Billions of people live on Earth, nearly all of whom are united in trying to make good of the utterly bankrupt political system that dominates their lives. So in a world where the economic demands of a tiny elite regularly trump the living needs of the majority, ordinary people will always yearn for ideas to help them make sense of daily injustices that take place: this much is obvious. Nevertheless, all too often people have become isolated from the type of mass-based political organizations that might act to promote democratic solutions to their serious concerns. Under such circumstances, it makes sense that some people will grasp at the ideological comfort provided by conspiracy theories to understand the world around them; with many individuals gravitating towards the type of explanatory frameworks that are able to point the finger at the evil plots hatched by “all-powerful” nefarious elites.
Conspiracies, as-a-rule of thumb, also tend to ignore or diminish the political significance of the millions of acts of collective resistance that have and continue to be made by ordinary people in the fight for a better world. This latter point is important in contributing towards the maintenance of an unjust status quo. Moreover such conspiratorial turns tend to be welcomed by ruling capitalist elites, who prefer a populous that is misinformed about (1) the overstated power of certain evil individuals to carry through their heinous deeds, and (2) the alleged powerlessness of ordinary people. By contrast, socialist ideas arguably provide the most suitable way of firstly comprehending why inequality and exploitation remain so rife, and secondly, figuring out how our class (the working-class) can collectively respond to the ruling-classes daily intrigues. This is why proponents of socialist ideas are so maligned by capitalist politicians and their willing cronies.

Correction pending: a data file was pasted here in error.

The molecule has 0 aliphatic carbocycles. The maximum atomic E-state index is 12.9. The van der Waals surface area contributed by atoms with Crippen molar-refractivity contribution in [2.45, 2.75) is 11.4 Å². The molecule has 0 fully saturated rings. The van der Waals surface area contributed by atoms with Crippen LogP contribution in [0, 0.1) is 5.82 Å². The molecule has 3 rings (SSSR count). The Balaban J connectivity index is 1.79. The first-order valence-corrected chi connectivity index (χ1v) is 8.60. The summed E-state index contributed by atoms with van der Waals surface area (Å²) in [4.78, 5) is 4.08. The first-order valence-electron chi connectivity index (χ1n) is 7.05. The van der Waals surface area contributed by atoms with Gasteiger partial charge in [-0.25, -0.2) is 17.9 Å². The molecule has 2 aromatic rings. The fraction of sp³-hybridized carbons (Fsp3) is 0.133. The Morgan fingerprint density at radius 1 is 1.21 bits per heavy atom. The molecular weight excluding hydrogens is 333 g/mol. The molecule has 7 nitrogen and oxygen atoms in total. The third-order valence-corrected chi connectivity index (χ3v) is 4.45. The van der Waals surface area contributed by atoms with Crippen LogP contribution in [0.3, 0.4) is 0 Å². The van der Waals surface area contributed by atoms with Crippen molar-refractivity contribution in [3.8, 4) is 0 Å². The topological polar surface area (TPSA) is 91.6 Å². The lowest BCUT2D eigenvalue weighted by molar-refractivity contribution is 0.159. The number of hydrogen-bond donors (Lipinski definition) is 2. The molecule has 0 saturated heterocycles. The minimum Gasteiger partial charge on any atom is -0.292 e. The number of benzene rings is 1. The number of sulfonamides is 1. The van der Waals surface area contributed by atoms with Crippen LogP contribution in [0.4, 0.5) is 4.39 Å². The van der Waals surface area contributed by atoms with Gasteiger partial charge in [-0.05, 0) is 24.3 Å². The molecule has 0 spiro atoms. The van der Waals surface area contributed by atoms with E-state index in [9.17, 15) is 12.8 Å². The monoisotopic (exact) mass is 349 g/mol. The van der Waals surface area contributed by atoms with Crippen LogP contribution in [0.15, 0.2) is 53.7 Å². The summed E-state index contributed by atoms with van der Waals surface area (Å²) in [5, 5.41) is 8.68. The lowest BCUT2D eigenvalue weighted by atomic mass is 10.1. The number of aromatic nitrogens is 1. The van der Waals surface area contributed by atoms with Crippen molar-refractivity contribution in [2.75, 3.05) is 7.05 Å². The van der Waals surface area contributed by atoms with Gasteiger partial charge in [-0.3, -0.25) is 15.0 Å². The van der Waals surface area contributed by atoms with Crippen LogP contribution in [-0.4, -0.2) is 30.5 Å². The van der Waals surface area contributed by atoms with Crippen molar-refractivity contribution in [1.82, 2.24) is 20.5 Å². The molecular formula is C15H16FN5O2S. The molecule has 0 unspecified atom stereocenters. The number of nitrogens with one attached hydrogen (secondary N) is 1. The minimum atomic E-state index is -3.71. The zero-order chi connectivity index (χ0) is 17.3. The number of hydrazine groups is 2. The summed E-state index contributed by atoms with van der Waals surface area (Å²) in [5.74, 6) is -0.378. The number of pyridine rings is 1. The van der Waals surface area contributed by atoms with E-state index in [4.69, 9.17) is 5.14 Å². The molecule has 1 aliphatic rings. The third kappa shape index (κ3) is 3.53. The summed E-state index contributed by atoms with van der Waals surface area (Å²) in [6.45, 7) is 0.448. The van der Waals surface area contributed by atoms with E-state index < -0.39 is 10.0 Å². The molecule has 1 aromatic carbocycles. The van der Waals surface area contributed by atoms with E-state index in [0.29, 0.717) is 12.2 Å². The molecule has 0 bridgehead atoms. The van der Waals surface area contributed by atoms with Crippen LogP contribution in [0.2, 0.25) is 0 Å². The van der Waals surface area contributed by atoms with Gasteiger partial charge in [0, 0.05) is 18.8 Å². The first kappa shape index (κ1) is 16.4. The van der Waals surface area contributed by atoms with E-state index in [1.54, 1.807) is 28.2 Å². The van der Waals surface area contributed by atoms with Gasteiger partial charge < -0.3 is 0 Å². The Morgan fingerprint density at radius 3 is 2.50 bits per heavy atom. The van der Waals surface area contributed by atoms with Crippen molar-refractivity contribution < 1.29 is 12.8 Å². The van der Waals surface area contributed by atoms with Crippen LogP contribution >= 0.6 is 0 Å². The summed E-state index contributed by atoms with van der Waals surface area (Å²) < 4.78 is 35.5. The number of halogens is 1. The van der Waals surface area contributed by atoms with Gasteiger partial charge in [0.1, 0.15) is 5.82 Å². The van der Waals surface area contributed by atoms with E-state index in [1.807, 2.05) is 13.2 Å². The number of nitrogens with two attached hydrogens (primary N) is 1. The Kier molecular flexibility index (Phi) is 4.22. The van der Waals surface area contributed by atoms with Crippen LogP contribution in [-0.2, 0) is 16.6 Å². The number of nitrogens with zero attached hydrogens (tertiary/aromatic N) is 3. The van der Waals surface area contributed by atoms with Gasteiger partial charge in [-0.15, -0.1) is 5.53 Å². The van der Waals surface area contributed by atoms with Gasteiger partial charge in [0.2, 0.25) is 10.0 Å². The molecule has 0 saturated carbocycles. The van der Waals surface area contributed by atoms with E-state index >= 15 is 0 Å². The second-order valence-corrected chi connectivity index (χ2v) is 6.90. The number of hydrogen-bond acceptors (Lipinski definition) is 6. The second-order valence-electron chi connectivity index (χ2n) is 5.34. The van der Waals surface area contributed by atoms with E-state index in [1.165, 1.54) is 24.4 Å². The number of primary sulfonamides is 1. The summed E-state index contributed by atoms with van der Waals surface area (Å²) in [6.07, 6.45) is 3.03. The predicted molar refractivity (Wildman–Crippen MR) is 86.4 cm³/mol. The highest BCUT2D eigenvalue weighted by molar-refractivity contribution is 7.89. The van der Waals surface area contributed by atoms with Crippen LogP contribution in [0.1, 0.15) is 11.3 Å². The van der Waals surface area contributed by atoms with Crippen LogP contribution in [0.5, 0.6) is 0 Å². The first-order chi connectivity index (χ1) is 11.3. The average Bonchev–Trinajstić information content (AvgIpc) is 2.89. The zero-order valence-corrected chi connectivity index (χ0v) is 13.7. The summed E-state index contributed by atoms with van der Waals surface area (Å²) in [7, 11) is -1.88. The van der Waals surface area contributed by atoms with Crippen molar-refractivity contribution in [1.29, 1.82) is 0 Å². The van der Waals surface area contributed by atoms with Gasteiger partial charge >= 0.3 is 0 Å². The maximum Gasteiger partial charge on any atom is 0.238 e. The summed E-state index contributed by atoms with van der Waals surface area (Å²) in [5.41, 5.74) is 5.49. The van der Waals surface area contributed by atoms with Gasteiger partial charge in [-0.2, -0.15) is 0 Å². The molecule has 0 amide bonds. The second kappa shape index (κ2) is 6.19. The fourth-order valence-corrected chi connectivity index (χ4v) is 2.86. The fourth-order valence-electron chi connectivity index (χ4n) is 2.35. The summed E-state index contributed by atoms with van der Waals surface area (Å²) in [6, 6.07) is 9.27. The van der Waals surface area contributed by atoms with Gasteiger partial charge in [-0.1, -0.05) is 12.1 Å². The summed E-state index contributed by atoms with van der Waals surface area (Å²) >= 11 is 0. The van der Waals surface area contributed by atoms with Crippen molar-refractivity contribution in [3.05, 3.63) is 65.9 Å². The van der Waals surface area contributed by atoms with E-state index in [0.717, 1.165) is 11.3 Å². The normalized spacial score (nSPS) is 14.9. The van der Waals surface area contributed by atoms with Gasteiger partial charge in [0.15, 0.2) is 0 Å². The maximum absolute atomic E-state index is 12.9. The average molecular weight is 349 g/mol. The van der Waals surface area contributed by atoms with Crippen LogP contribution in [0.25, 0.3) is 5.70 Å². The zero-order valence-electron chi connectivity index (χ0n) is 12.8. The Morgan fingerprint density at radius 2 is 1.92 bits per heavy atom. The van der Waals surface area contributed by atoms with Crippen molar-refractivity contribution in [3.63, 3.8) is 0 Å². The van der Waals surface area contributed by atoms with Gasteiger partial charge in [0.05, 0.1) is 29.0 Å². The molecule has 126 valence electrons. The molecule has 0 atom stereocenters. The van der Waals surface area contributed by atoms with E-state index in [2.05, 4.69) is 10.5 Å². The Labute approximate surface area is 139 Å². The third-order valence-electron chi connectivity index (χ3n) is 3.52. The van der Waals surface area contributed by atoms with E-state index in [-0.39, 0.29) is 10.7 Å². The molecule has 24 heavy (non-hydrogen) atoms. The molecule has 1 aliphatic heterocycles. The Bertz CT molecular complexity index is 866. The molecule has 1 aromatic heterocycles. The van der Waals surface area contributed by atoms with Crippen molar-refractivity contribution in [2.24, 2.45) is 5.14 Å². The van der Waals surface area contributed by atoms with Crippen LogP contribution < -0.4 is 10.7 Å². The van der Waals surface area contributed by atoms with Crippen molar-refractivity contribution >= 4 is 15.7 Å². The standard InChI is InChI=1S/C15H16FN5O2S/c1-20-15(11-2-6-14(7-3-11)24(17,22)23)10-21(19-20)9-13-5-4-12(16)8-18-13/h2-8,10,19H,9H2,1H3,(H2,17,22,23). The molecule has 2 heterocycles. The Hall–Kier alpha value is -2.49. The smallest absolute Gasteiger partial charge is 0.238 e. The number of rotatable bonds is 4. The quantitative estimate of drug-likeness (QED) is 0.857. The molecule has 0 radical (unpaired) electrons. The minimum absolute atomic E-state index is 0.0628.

It is a rare day indeed that the daily positive outcomes of working-class struggle are portrayed favourably (if at all) by Hollywood or in the mainstream media. One powerful antidote to this systematic erasure of ordinary people from our own history is Scott Noble’s documentary series Plutocracy: Class War (2015-2017) – which can be viewed online. Another similar historical film that reveals the warts-and-all of our mis-rulers is Oliver Stone’s The Untold History of the United States (2012). Stone’s own well-funded and publicized efforts having likely reached a somewhat larger audience than Noble’s inspiring and largely underfunded work. The critical difference between these two documentaries projects however is that Noble worked on a shoestring budget to present history from the perspective of ordinary people (following in the tradition of historians like Howard Zinn), while Stone’s middle-class predilections led him to present a less empowering, but still informative, “big man” rendition of the dynamics of progressive social change.